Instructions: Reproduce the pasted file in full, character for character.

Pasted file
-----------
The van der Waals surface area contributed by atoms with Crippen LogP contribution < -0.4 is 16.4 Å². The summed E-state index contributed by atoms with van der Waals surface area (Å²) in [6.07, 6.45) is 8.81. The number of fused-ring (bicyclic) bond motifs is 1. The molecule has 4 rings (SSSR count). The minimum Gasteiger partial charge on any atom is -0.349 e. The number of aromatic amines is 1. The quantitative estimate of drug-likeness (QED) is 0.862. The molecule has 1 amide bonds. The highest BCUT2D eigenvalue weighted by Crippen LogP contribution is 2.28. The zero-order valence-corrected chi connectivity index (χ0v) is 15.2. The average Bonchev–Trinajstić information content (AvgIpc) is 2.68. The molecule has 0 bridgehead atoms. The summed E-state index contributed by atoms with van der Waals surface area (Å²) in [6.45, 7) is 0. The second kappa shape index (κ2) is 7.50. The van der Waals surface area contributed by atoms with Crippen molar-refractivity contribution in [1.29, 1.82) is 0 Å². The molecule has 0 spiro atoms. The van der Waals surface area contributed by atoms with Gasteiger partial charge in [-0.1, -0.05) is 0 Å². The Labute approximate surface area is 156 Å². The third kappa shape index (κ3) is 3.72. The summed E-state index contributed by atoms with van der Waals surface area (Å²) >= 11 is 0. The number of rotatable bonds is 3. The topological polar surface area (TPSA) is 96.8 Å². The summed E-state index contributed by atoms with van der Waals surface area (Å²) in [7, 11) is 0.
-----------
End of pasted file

The van der Waals surface area contributed by atoms with Crippen LogP contribution < -0.4 is 16.4 Å². The summed E-state index contributed by atoms with van der Waals surface area (Å²) in [6.07, 6.45) is 8.81. The number of fused-ring (bicyclic) bond motifs is 1. The molecule has 4 rings (SSSR count). The minimum Gasteiger partial charge on any atom is -0.349 e. The number of aromatic amines is 1. The quantitative estimate of drug-likeness (QED) is 0.862. The molecule has 1 amide bonds. The highest BCUT2D eigenvalue weighted by Crippen LogP contribution is 2.28. The zero-order valence-corrected chi connectivity index (χ0v) is 15.2. The average Bonchev–Trinajstić information content (AvgIpc) is 2.68. The molecule has 0 bridgehead atoms. The summed E-state index contributed by atoms with van der Waals surface area (Å²) in [6.45, 7) is 0. The second kappa shape index (κ2) is 7.50. The van der Waals surface area contributed by atoms with Crippen molar-refractivity contribution in [1.29, 1.82) is 0 Å². The molecule has 0 spiro atoms. The van der Waals surface area contributed by atoms with Gasteiger partial charge in [-0.1, -0.05) is 0 Å². The Labute approximate surface area is 156 Å². The third kappa shape index (κ3) is 3.72. The summed E-state index contributed by atoms with van der Waals surface area (Å²) >= 11 is 0. The number of rotatable bonds is 3. The topological polar surface area (TPSA) is 96.8 Å². The summed E-state index contributed by atoms with van der Waals surface area (Å²) in [7, 11) is 0.